Natural deodorants are everywhere now. Gone are the days when there was one brand in the personal-care aisle of the local health food store.
Now celebrities name-drop their favorite brands, and subscription-based companies deliver a range of scents.
Dr. Melissa Kanchanapoomi Levin, M.D., board-certified dermatologist and founder of Entière Dermatology, explains why most people reach for them:
- They’ve either had a skin reaction to antiperspirant ingredients.
- Or they prefer “clean” or naturally-derived beauty products.
Ditching a product that causes skin irritation is a no-brainer, but are natural deodorants a better replacement?
Dr. Levin says it’s a “false notion that ‘clean’ or naturally-derived products mean that they are safe and better.”
Here’s what you need to know.
What Is Natural Deodorant?
The term “natural deodorant” isn’t regulated, but Dr. Joshua Zeichner, M.D., associate professor of dermatology at Mount Sinai Hospital in New York, explains that “it typically refers to products that contain responsibly-sourced botanical ingredients and are free from parabens, sulfates, phthalates, and dyes.”
But he underscores that this differs from company to company.
Natural deodorants “block body odors by using different fragrances or anti-bacterial agents to address the bacteria that is responsible for body odor,” explains Dr. Levin.
They don’t, however, prevent sweating.
That’s the job of an antiperspirant, which she explains can “minimize sweat excretion by the use of salts such as aluminum.”
More specifically, classic antiperspirants “work using an aluminum salt that forms a plug within the sweat gland itself, preventing sweat from reaching the surface of the skin,” says Dr. Zeichner. “Most antiperspirants also have deodorant benefits,” he adds.
Antiperspirants with aluminum aren’t considered natural.
What Is the Most Effective Natural Deodorant?
“Find what works for you,” says Dr. Levin. Different people have different needs in a deodorant, so the “best” one depends on it addressing your unique concerns.
“For some, it’s not sweating at all; for others, it’s to mask odors after a good workout,” she adds.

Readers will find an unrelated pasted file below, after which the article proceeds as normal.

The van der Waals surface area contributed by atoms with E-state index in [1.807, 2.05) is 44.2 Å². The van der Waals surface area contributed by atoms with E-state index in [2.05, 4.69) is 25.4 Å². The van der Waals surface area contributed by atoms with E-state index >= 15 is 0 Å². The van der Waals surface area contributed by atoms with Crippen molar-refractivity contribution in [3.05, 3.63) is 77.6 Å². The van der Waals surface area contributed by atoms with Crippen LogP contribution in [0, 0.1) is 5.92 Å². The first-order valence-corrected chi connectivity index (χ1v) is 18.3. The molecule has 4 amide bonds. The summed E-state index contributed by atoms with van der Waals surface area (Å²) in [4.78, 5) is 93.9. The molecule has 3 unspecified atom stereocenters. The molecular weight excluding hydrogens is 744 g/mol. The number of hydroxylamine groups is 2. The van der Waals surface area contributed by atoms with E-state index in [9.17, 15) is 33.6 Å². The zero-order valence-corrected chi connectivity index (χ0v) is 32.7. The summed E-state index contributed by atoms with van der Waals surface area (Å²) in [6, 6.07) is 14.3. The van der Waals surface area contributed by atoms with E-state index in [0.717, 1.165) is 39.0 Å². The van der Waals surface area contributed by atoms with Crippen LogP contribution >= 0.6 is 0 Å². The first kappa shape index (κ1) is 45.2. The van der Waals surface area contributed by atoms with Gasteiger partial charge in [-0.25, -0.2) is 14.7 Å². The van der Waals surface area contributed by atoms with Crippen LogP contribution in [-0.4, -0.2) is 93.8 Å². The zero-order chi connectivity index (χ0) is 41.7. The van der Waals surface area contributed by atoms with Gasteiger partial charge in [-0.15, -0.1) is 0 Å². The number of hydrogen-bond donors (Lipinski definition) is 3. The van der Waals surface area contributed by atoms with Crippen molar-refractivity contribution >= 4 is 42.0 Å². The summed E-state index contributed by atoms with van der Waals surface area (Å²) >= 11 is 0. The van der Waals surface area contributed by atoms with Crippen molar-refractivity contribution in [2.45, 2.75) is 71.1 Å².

Be ready to go through some trial and error and give each product you try a generous trial window.
You need to allow for some time because your armpits will go through a transition period. Though you may have heard this referred to as an “armpit detox,” that’s a bit of a misnomer.
An armpit or “antiperspirant detox” truly means “that the skin undergoes a transition to purge any aluminum salt plugs within the sweat glands,” Dr. Zeichner explains.
If you still have some aluminum plugs in your pores, you may not be able to accurately judge what type of natural deodorant you need.
Those plugs will still block sweat and odor to some degree. Once they’re all gone, you may find that the product you selected at first just doesn’t cut it.
That doesn’t mean it doesn’t work for you; you may just need a different formula.
What Natural Deodorant Actually Works?
To narrow down your search for the right natural deodorant for you, there are some ingredients to look for when shopping.
Dr. Zeichner explains that many such deodorants include:
- Silver-based compounds, which lower levels of odor-causing bacteria on the skin.
- Ingredients like charcoal, arrowroot powder, magnesium, or baking soda, which “have absorbent benefits to grab onto sweat on the surface of the skin.”
- Botanical ingredients, which use natural scent to mask body odor.
A product that combines all three is likely to be more effective than a natural deodorant with just one or two.
But, again, experimentation may be necessary.
It’s also a good idea to patch test, especially if you have sensitive underarms.
“Essential oils are commonly known irritants on the skin and can cause contact dermatitis,” cautions Dr. Levin. “In my clinical practice, I have seen many patients coming in with eczema and painful rashes from the use of natural deodorants.”
Is Natural Deodorant Actually Better for You?
Aluminum gets a bad reputation, but there isn’t enough evidence that these negative health claims are true.
“Despite much media attention and reports of small animal studies, there’s no data to prove that the aluminum salts used in antiperspirants are harmful to our health,” explains Dr. Zeichner. “In fact, antiperspirants are considered over-the-counter drugs and are subject to FDA regulations,” he adds.
There is one clear reason to avoid aluminum, however.
“Aluminum products can cause skin irritation as it is a salt,” Dr. Levin says, “and if that does occur, then avoidance would be recommended.”
What Can I Use Instead of Deodorant Naturally?
Dr. Levin cautions against trying lime or lemon juice or rubbing alcohol, both of which have been touted as alternatives to deodorant, because “these are known irritants and can cause irritation and rashes such as phytophotodermatitis and contact dermatitis.”
It’s possible to create a paste using baking soda and coconut oil, with or without essential oils for fragrance.
But you should always do a patch test before using baking soda since it can cause irritation.
You can also use mineral salts or a “crystal” deodorant.
If you have sensitive skin, though, many of these aren’t good bets.
Dr. Levin recommends “avoiding top irritants such as baking soda, alcohol, charcoal, essential oil, and coconut oil” if you have sensitive skin or eczema.
Keep in mind that these are also chemicals, though.
“There is a big consumer misconception that all-natural products are good and chemicals are bad, when in fact everything is a chemical and the dose makes the poison,” Dr. Levin says.
If you’re really concerned about what you’re using, talk it over with your dermatologist.